Sailing Through Byzantium by Maureen Freely

Critics’ Reviews

In Sailing through Byzantium, Maureen Freely’s Istanbul is an absorbing Never-Never Land, a place of wild parties and refuge for social pariahs. This book is full of surprises…the cover with its moody close-up of a solemn child gives no clue about its level of intrigue, or its cleareyed prose.
Times Literary Supplement

Finely calibrated, compassionate and compellingly observed, Sailing Through Byzantium is a triumph.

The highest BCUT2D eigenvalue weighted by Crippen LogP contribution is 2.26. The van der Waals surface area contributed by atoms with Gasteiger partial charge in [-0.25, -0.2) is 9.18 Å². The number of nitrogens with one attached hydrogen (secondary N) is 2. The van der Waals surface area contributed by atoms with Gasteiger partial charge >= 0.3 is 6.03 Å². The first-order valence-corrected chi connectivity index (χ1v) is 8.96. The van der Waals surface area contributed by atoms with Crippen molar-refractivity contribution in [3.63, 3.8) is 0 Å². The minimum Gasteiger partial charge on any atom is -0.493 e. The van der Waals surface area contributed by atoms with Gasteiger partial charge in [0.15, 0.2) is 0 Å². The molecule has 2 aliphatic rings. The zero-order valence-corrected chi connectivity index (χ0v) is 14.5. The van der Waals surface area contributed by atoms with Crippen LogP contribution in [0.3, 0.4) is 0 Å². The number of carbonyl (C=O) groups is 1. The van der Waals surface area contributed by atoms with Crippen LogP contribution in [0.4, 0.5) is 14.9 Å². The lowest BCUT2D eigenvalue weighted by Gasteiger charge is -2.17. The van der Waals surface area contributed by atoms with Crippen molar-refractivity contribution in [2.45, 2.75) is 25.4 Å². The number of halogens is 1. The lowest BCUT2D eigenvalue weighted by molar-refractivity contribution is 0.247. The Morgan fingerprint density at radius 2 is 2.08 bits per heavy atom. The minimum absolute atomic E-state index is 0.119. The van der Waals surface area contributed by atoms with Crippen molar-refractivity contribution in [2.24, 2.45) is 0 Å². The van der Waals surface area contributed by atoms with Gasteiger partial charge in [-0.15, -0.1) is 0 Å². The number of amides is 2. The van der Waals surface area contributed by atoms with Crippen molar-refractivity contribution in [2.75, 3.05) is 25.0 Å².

— Jason Goodwin, Cornucopia

History pours through this wonderful novel, but refracted through a young girl’s enchantment and dread. This is the story of a country, a city, a family, a scared child, in which memory throws the past into a kaleidoscopic pattern, vivid and always changing. In other words: quite fabulous!
— Nicci Gerrard

Rich, seductive, exciting.
— Maggie Gee

What Freely does succinctly and memorably is conjure up the picture of Turkey in the 1960s – how odd, how romantic and how mysterious it must have seemed to a young child from distant America. And what a gift to the reader.
— Alison Coles, BookOxygen
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